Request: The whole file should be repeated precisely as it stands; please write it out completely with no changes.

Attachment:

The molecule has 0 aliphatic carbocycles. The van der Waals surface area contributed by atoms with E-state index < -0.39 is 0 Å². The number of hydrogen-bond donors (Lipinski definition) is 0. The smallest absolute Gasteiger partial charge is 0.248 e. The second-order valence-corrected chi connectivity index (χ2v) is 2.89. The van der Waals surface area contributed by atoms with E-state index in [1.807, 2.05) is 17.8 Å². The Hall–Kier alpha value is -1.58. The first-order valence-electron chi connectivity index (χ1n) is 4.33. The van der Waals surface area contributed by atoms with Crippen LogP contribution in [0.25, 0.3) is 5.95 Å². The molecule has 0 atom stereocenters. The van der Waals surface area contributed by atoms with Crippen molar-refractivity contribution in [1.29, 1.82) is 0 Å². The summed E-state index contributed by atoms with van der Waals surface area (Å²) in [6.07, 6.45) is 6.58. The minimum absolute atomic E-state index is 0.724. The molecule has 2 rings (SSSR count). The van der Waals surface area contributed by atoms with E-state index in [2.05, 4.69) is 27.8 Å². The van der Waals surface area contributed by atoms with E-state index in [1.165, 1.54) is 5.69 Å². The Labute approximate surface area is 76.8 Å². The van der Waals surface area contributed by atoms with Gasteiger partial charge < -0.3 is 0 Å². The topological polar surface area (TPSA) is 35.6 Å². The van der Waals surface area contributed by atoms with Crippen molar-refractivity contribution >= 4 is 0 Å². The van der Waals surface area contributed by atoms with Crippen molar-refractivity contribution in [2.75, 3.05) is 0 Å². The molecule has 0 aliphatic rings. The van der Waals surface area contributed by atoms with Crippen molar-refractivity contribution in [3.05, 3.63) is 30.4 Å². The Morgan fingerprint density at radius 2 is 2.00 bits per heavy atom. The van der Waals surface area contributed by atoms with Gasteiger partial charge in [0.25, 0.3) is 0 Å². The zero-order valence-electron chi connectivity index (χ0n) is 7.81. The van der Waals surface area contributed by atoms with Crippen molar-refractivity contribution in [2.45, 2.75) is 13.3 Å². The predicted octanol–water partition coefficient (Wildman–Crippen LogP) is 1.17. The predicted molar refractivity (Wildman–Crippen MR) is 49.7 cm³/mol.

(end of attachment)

The molecule has 0 aliphatic carbocycles. The van der Waals surface area contributed by atoms with E-state index < -0.39 is 0 Å². The number of hydrogen-bond donors (Lipinski definition) is 0. The smallest absolute Gasteiger partial charge is 0.248 e. The second-order valence-corrected chi connectivity index (χ2v) is 2.89. The van der Waals surface area contributed by atoms with E-state index in [1.807, 2.05) is 17.8 Å². The Hall–Kier alpha value is -1.58. The first-order valence-electron chi connectivity index (χ1n) is 4.33. The van der Waals surface area contributed by atoms with Crippen LogP contribution in [0.25, 0.3) is 5.95 Å². The molecule has 0 atom stereocenters. The van der Waals surface area contributed by atoms with Crippen molar-refractivity contribution in [1.29, 1.82) is 0 Å². The summed E-state index contributed by atoms with van der Waals surface area (Å²) in [6.07, 6.45) is 6.58. The minimum absolute atomic E-state index is 0.724. The molecule has 2 rings (SSSR count). The van der Waals surface area contributed by atoms with E-state index in [2.05, 4.69) is 27.8 Å². The van der Waals surface area contributed by atoms with E-state index in [1.165, 1.54) is 5.69 Å². The Labute approximate surface area is 76.8 Å². The van der Waals surface area contributed by atoms with Gasteiger partial charge < -0.3 is 0 Å². The topological polar surface area (TPSA) is 35.6 Å². The van der Waals surface area contributed by atoms with Crippen molar-refractivity contribution >= 4 is 0 Å². The van der Waals surface area contributed by atoms with Crippen molar-refractivity contribution in [2.75, 3.05) is 0 Å². The molecule has 0 aliphatic rings. The van der Waals surface area contributed by atoms with Crippen molar-refractivity contribution in [3.05, 3.63) is 30.4 Å². The Morgan fingerprint density at radius 2 is 2.00 bits per heavy atom. The van der Waals surface area contributed by atoms with Gasteiger partial charge in [0.25, 0.3) is 0 Å². The zero-order valence-electron chi connectivity index (χ0n) is 7.81. The van der Waals surface area contributed by atoms with Crippen molar-refractivity contribution in [2.45, 2.75) is 13.3 Å². The predicted octanol–water partition coefficient (Wildman–Crippen LogP) is 1.17. The predicted molar refractivity (Wildman–Crippen MR) is 49.7 cm³/mol.